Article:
Good day to all! Although we got an early start again this year with Andrea, hurricane season didn’t actually begin until June 1, so since it is now upon us, this and the next are my annual hurricane columns.
Did you know that since 1830, Florida has experienced more than 200 tropical storms with over 100 classified as hurricanes? However, until 1953, when the United States began using female names, they were generally unnamed.
It seems an “average” season is 12 named storms, six of which become hurricanes, with two of them major, i.e. winds 111 miles per hour or higher. The 2019 predictions I’ve seen, National Oceanic and Atmospheric Association’s, Colorado State University’s, who’d have thought a university in Colorado would be predicting tropical storms, and Accuweather’s, indicate near to slightly above average activity is expected. The approximate medians of all three predictions are 12-13 named storms, 5-6 hurricanes, with 2-3 of them major.
The earliest documented hurricane directly affecting this area occurred in September 1848, with landfall at Tampa. No deaths were reported, but Tampa lay in ruins and flooding occurred south to Charlotte Harbor. That same storm severally damaged Thomas P. Kennedy’s store on the harbor’s southeastern shore, eventually leading to the area’s “burnt store” designation.
The October 1876 hurricane’s effects were more severe and felt for several days. A resident of the area that would become Solana, just up the river from present day Punta Gorda, observing that all water was blown out of the harbor after days of high winds and heavy rain, commented that when the blow was over, there’d be plenty of mullet. This is also the storm that led three hunters with 13 alligators bagged at the “point” to seek shelter with the Lockhart’s, first permanent settlers of what became Punta Gorda. An historical marker near the large banyan tree on today’s West Retta Esplanade notes the approximate location of their cabin. The banyan tree was planted much later by Marian McAdow.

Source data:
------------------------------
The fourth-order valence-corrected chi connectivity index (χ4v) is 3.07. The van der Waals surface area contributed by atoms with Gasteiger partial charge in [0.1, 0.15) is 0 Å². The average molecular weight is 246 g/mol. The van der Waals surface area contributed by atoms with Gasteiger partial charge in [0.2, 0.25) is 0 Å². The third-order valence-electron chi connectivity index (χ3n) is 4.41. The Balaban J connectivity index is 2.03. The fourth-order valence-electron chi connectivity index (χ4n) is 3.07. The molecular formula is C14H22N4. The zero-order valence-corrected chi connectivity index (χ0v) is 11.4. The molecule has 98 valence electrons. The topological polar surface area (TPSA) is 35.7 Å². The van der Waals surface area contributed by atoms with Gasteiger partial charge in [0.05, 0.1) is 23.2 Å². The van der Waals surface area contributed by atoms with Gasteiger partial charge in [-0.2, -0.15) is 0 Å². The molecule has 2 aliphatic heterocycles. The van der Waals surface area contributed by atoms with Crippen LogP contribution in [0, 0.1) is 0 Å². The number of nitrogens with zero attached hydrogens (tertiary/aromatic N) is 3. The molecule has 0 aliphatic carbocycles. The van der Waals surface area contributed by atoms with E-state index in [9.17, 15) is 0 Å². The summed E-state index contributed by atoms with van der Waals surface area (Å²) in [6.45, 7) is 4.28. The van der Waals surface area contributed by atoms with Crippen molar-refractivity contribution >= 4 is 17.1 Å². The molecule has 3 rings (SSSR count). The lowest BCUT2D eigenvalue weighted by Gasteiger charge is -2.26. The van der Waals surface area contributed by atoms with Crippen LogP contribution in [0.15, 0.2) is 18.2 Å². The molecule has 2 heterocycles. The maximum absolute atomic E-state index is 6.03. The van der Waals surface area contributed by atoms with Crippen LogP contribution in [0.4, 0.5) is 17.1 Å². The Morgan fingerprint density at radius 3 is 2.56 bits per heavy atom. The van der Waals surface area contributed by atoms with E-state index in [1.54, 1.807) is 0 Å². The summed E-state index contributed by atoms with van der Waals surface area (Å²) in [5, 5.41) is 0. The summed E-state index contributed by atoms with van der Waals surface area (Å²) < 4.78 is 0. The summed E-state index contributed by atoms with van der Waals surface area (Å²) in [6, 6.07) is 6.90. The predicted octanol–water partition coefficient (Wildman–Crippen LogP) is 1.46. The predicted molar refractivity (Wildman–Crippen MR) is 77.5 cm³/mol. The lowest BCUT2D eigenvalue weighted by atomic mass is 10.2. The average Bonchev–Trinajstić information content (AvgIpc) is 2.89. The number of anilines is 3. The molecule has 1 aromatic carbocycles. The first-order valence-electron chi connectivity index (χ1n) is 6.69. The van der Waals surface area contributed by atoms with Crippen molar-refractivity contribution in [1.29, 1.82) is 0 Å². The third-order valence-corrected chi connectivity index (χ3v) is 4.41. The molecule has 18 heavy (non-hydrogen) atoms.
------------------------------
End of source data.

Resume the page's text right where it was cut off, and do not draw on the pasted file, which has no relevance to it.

Around 1903, a 60-foot tower was constructed on the bayfront at the foot of Sullivan Street to display storm signals. Still in use when I was a youngster, I remember a green flag flying during calm weather, a single red triangular flag indicating small craft warnings, two triangular red flags signifying gale warnings, a single square red flag with a smaller black square for full gales, or tropical storms, and two of the red and black flags for hurricanes. The tower also displayed lighted signals at night. Small craft warnings were red over white; gale, white over red; full gale, or tropical storm, red over red, and hurricane, red over white over red.
A storm in 1910 was noted in the memoirs of Reverend George Gatewood, a circuit riding preacher who arrived in the late 1880s. Initially based in Alva, just up the Caloosahatchee River from Fort Myers, he first moved to Punta Gorda in 1902. However, in 1907 he was bitten by the “homesteader bug” and for the next 10 years lived near the intersection of today’s Bermont Road (SR 74) and State Road 31 in the community of Bermont. That storm was so severe, most of the large pine trees on high ground were toppled and the family sought shelter for the night in a strongly built feed storage shed near the barn when their house began to quiver. In the morning, fish were seen in the garden, swimming between rows of potato plants.
Photographs showing the effects of several area hurricanes can be viewed by visiting Charlotte County History Collections online; more on storms in my next column.